How is executive education changing due to Covid-19? With fewer clients right now, business schools are competing to offer quality virtual experiences suited to a period of disruption.
As schools expand their offerings and experiment with new formats, companies can benefit from excellent opportunities – often at a discount. Those willing to make use of online resources can easily and efficiently guide leaders in the right direction in a changing world.
An executive education goldmine at your fingertips
Here are some resources that you can share with your management team – or try out for yourself.
Many business schools are stepping in with video lessons that offer actionable takeaways for handling the crisis. Executives can use these in the flow of work.
Check out this valuable content that schools are offering for free:
- The series “Leadership in Extraordinary Times” from Saïd Business School, University of Oxford (UK) gathers world leaders from government and business to share impactful advice. If you want to learn about rapid innovation resulting from the Kursk submarine rescue mission, or get tips on resilience from the leader of Japan’s USD 1.6 trillion pension fund, these intellectually stimulating discussions are for you.
- Esade Business School (Spain) is organising a webinar series, #StayConnectedEsade. Upcoming titles include “Leading in Times of Crisis”, “Nurturing Your Mental Health and Building Personal Resilience”, and “Ethics Beyond Black and White”. You can also watch dozens of past webinars.
- Research-based tips on organisational adaptation, the neuroscience of productivity, and leading culture during crisis come from the Haas School of Business, University of California Berkeley (US) in their weekly video series on “Leading Through Crisis”. At 10-20 minutes each, these sessions are a perfect way to feel more centred and inspired on a hectic day.
- Overwhelmed with video? IESE Business School has developed how-to leadership guides for those who prefer to learn by reading. Check out their publication “8 Decision-Making Pitfalls for Executives (And How to Avoid Them)” (PDF) to get advice supported with data and examples.
An unprecedented crisis has led to an unprecedented surge of free learning opportunities by the world’s top executive education providers. These resources can give leaders support and guidance in an uncertain time.
Virtual executive education
A webinar is not a substitute for a full learning experience. Leaders will also need structured programmes that spark self-reflection and create a space to experiment with peers. This kind of deeper learning can prepare them for a transformed world.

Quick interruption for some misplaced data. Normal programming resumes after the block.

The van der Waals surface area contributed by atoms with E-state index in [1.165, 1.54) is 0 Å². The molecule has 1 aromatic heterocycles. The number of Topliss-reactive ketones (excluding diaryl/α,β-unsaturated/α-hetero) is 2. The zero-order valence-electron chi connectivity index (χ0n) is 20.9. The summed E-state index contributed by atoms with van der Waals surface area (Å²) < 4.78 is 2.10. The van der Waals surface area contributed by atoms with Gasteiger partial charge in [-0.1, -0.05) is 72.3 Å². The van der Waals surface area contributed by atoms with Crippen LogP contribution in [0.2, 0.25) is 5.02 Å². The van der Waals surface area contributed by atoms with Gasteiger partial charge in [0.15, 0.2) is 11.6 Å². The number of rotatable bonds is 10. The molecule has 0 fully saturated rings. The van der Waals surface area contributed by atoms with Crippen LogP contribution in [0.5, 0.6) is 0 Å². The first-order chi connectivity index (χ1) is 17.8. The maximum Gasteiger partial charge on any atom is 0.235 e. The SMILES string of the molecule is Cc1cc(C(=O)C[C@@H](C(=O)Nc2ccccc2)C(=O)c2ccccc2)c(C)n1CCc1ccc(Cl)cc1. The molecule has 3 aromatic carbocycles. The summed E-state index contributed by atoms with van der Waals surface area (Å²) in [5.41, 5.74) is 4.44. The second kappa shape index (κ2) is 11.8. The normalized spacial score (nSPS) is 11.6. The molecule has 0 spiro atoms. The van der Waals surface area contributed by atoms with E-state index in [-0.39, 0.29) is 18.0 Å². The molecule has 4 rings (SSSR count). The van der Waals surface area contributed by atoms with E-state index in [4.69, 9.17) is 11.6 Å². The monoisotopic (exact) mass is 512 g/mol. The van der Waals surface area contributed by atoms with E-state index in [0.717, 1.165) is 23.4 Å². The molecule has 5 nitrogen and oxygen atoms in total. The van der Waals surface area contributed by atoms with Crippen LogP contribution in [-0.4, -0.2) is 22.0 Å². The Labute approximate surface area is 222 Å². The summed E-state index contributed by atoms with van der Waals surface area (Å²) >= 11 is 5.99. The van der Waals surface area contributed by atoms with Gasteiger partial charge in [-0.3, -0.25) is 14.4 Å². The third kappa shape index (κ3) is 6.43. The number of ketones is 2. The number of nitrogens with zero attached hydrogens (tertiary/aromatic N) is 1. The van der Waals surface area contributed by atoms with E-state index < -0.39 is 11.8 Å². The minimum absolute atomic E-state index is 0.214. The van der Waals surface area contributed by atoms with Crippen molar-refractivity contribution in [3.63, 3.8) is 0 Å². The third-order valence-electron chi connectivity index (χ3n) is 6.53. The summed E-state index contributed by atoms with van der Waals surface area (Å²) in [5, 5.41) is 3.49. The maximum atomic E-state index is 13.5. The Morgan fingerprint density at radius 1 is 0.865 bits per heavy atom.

A number of business schools are adapting their programmes this year and offering online options. Some executives may have reservations about remote education, while others would welcome the opportunity to learn and grow when it is most needed.
- IE Business School (Spain) offers a wide range of online programmes geared towards different industries and management levels. IE has already proven itself as a digital pioneer, with technologies such as the “Wow Room” – an interactive, AI-powered lecture hall. In light of Covid-19, IE has announced that all executive programmes will proceed online. Face-to-face sessions are set to resume in September.
- HEC Paris has also polished its online offerings, adding six executive programmes. These range from short classes you can complete in a weekend to diploma courses. HEC’s speciality is innovation – a competency that can help your organisation adapt after Covid-19. For example, you can take courses on Innovation Management and Design Thinking.
- Hult Ashridge Executive Education (UK) is proving to be at the cutting edge of online learning. Hult has put together an executive course specifically for the time of the pandemic. It provides training in the skills needed to thrive at work now. Hult is also unique among business schools in offering a 1-month free trial for their learning platform. There, you can find a wide range of courses on leadership, coaching, mindfulness, and communication.
In a pandemic-stricken world, outstanding leadership and innovation are badly needed. These high-quality courses will give executives tools and strategies they can immediately put into practice, so that they can lead with clarity and insight.
What will executive education look like after the pandemic?
After Covid-19, leaders and managers will need to continually update their skills and competencies in a disrupted world. They will need resilience and flexibility, and they will have to plan for an uncertain future while leading with confidence and compassion.
What will executive education look like once the crisis abates? In-person learning will resume, as there is still no digital replacement for a deeply immersive experience. At the same time, schools are not likely to scale back online offerings once they have developed and implemented them. “Early adopters” of online programmes may come back for more, and inspire their peers to try virtual or blended learning.
In-person programmes will have to offer an extraordinary experience to stand out, while online learning will be more widely available. At the same time, schools may continue to offer much more content for free to engage those who are willing to learn. So, stay tuned – the future of executive education is bright.